“When I talk to college scouts,” said Casa Grande football Trent Herzog, “it’ll come up in conversation: ‘I got a player who has the blood.’ The college guy will just nod, smile and ask me for some tape. Everyone in college football knows what ‘they got the blood’ means. It means a player who is respectful, honest, tough, with the heart of a warrior, who will do anything for you.”
Sounds like the perfect definition of a football player, when phrased like that.
“Yep,” Herzog said.
To get a sense of that engine that drives a Pacific Islander in football, a simple image can bring it into quick clarity.
“When I step on the field,” Atoe said, “I feel it.”
The surge. The electricity. The hot wire. The feeling of being plugged in, of belonging nowhere else. The feeling of home, actually.
“It’s indescribable, really,” Garrigan said. “It’s like something inside me just clicks on.”
As a Pacific Islander once said, “We grew up loving rugby but football pays better.” Contact, the tie that binds.
“When I hit someone,” said Rancho Cotate defensive end Mike Tuaua, who will play for SRJC this fall, “I don’t feel a thing.”
Or to put it another way: “I’ve always been more aggressive than anyone else,” Garrigan said. “I know I can lay someone out. It doesn’t matter how big they are. When I played in high school, there were some players who took plays off. Not us (Pacific Islanders). We go 100 percent all the time. That’s why Saturday was so much fun. You knew everyone was playing the same way, smashmouth. It’s like the sport is made for us.”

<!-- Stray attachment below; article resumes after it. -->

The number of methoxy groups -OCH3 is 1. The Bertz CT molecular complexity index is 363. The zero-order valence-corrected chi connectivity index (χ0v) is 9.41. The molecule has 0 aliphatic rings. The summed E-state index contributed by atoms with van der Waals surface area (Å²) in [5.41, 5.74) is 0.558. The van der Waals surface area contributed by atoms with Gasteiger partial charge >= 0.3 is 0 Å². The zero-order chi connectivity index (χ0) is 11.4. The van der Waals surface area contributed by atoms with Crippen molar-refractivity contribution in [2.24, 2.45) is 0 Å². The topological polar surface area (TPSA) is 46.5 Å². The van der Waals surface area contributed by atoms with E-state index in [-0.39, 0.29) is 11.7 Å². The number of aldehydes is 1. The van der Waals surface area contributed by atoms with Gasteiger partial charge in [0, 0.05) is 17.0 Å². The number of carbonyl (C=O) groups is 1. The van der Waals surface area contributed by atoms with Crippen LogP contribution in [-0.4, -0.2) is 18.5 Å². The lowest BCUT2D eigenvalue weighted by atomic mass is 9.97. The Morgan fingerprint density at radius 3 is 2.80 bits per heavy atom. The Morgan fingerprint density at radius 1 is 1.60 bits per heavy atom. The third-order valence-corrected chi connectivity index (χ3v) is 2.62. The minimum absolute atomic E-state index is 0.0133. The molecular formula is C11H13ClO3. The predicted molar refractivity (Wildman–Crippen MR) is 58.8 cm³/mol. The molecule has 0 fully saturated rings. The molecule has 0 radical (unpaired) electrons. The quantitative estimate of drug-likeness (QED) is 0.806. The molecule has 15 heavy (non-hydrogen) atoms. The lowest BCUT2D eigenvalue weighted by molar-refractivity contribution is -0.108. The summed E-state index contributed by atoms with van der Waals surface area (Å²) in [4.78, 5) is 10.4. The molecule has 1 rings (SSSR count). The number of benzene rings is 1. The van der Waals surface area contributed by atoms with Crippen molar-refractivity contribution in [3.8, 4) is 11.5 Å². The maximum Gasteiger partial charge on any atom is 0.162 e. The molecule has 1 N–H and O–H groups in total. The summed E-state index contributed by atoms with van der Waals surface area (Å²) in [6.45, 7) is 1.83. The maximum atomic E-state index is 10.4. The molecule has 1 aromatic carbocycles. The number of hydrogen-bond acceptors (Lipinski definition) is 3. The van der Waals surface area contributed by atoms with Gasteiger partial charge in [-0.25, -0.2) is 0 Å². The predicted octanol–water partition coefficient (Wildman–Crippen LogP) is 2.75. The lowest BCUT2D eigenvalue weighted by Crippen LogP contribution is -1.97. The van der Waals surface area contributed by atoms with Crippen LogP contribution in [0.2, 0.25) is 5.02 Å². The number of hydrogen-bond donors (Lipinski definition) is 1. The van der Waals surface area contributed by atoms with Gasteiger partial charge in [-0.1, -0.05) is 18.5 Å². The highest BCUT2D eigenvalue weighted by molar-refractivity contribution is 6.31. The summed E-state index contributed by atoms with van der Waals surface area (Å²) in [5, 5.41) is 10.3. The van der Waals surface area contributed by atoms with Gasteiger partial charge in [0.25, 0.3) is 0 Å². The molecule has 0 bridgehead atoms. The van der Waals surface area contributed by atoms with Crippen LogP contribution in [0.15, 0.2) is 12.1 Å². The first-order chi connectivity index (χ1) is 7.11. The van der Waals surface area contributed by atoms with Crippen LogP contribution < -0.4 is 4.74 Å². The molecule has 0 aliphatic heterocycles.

Not to mention their bodies.
“There weren’t any little kid bodies out there Saturday,” Garrigan said.
College and pro football are becoming aware of Polynesians playing football the way Major League Baseball first became aware of the talent in the Dominican Republic. That was the purpose for the all-star game Saturday, to raise awareness. It was the brainchild of George Malauulu, a former University of Arizona quarterback. And with that talent came certain assumptions.
“I thought everyone was going to be cocky,” Garrigan said.
Then Garrigan realized where he was, who he was with, as best illuminated by Atoe.
“We are a humble people,” Atoe said. “That’s how we are raised. To respect everyone. For me to disrespect someone, I would be ashamed. It would be embarrassing. If I did that, I couldn’t look that person in the eye. I am always aware of the people I represent.”
Would it feel like betrayal of his culture?
“Yes,” Atoe said. “Betrayal.”
Atoe offered his response to success, a response you wish could spread among all cultures, one that does not have a strut to it or a Sharpie signing a football.
“After games this year,” Atoe said, “people might come up to me and congratulate me on a good game. I wouldn’t know what to say. It’s like I don’t deserve it, like I know I could do more. I’d blush.”
Blush, after a compliment?
“Yes, I would,” Atoe said.
That’s why Atoe and Garrigan loved last Saturday. No one betrayed the culture. No one took plays off. Everyone did the Haka. Everyone knew this was a flashpoint unique to anything they ever experienced.
“A bunch of us were talking,” Garrigan said, “and we all came to the same conclusion. If this was a high school team, we’d be state champions.”
And then some.